CROMWELL, Conn. (AP) Chez Reavie is a PGA Tour winner again after 11 years and 250 events.
Reavie won the Travelers Championship on Sunday, closing with a 1-under 69 for a four-stroke victory over Keegan Bradley and Zack Sucher.
The 37-year-old Reavie, whose first title came as a rookie at the 2008 Canadian Open, finished at 17-under 263 at TPC River Highlands a week after tying for third in the U.S. Open at Pebble Beach.
''It means everything,'' he said. ''I went through some injuries, had some long years there in the middle. But it was great, because it gave good perseverance and good perspective of what life is and what golf is.''
The former Arizona State player took a six-stroke lead over Bradley and Sucher into the round after a shooting a 63 on Saturday. He had an understated celebration, pulling his ball out of the hole at 18 and saluting the crowd with it clenched in his fist.
It was the same calm he showed throughout the day, even as, Bradley, a New England native from nearby Vermont, chipped away to the cheers of the large galleries.
Bradley made back-to-back birdies on 10 and 11 to get within three shots, just missed a 13-foot birdie putt on the 12th, then made a 9-footer on 13 to get within two strokes. His 22 foot-birdie attempt at 14 stopped just at the hole.
He got within a stroke on the par-4 15th when he made a 7 1/2-foot birdie putt after Reavie missed an 11-footer.
''The crowd was just so behind me and so loud and so, it felt like a Ryder Cup to me,'' Bradley said. ''Man, I've dreamt of this ever since I've come here at 10 years old. It lived up to the hype - it was awesome.''
But Reavie put the tournament away on the par-4 17th, making a 14-foot birdie putt, while Bradley three-putted for a double bogey. Bradley and Sucher each shot 67, with Sucher playing the back nine in 5-under 30.
Sucher, coming of an injury that kept him away from golf for 13 months after the 2017 Travelers, had his best ever finish in a PGA Tour event.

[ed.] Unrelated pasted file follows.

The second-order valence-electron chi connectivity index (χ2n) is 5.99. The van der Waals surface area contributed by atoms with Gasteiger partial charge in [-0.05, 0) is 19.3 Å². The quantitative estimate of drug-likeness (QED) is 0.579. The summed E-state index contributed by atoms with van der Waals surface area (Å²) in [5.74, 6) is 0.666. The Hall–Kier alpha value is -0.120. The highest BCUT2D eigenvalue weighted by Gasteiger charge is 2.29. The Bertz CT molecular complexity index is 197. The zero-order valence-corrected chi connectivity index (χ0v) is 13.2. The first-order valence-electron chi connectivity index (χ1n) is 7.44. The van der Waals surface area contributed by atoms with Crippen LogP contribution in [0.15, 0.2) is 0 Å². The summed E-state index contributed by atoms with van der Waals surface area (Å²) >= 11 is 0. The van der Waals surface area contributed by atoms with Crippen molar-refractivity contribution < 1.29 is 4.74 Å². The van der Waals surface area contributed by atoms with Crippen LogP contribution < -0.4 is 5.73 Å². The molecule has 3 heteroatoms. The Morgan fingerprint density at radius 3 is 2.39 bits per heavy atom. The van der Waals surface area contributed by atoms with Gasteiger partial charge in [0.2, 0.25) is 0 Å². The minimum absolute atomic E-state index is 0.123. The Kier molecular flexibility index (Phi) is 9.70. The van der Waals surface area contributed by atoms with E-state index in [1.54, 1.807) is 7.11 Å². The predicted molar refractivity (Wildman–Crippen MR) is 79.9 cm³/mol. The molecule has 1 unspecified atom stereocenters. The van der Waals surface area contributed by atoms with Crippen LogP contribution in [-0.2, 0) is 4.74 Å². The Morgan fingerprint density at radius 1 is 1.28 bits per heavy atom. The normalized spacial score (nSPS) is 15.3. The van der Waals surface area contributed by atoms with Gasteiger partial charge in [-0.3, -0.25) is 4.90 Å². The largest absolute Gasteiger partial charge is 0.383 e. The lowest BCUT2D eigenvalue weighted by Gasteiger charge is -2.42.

''The back nine was unbelievable,'' Sucher said. ''I mean the whole thing was unbelievable with the huge crowds, it was quite an experience.''
He came into his fourth of six medical extension start needing to earn 347 FexEx Cup points to retain his Tour card. He came in with 25 points and picked up 245 with the second-place tie.
''It's amazing, it's life-changing to be honest,'' Sucher said. ''It changes the rest of our year, it changes our plans and we have a lot of work to do to figure what else we have to do now.''
Vaughn Taylor, who started nine strokes back, made a run of five birdies to finish his final-round of 65, shooting a 29 on the back nine. His 15-foot birdie putt on 18 put him at 12 under.
''I've never birdied the last five holes of a tournament that's for sure,'' Taylor said
Paul Casey, who blew a four-stroke lead during last year's final round, started the day 10 strokes behind Reavie, his former college teammate. But he hit his tee shot on the par-4 15th inside 7 feet and made eagle, then finished with a birdie to go 11 under.
The Englishman said he was hoping to match the 28 Reavie put up on the back nine Saturday to put some pressure on him. But he couldn't do it and spent the rest of the day rooting for his friend.
Reavie, who took home just under $1.3 million, has finished in the top 20 in five of his last six starts.
Defending champion Bubba Watson, who was hoping for a fourth title in Connecticut, shot a 71 to finish at 1 under, but said he wasn't disappointed with his week.
''I know sometimes I look like I'm angry out there,'' he said. ''But most of the time, I'm pretty happy.''
Brooks Koepka made quick work of his final round, also shooting a 71 to finish the tournament at an even par. He and Russell Knox needed just under three hours to play their 18 holes in the first group of the day. Koepka says he has a couple of appearances in the next two days and then will get some much-needed rest.
''I'm not going to practice and take some time away from the game and just try to realize what's going on,'' he said. ''''I don't think I'm still over Bethpage, and with these majors they are so tightly bunched, it's difficult. I didn't really have a chance to soak that one in and then we are playing again, it's just a continuation that keeps rolling on.''
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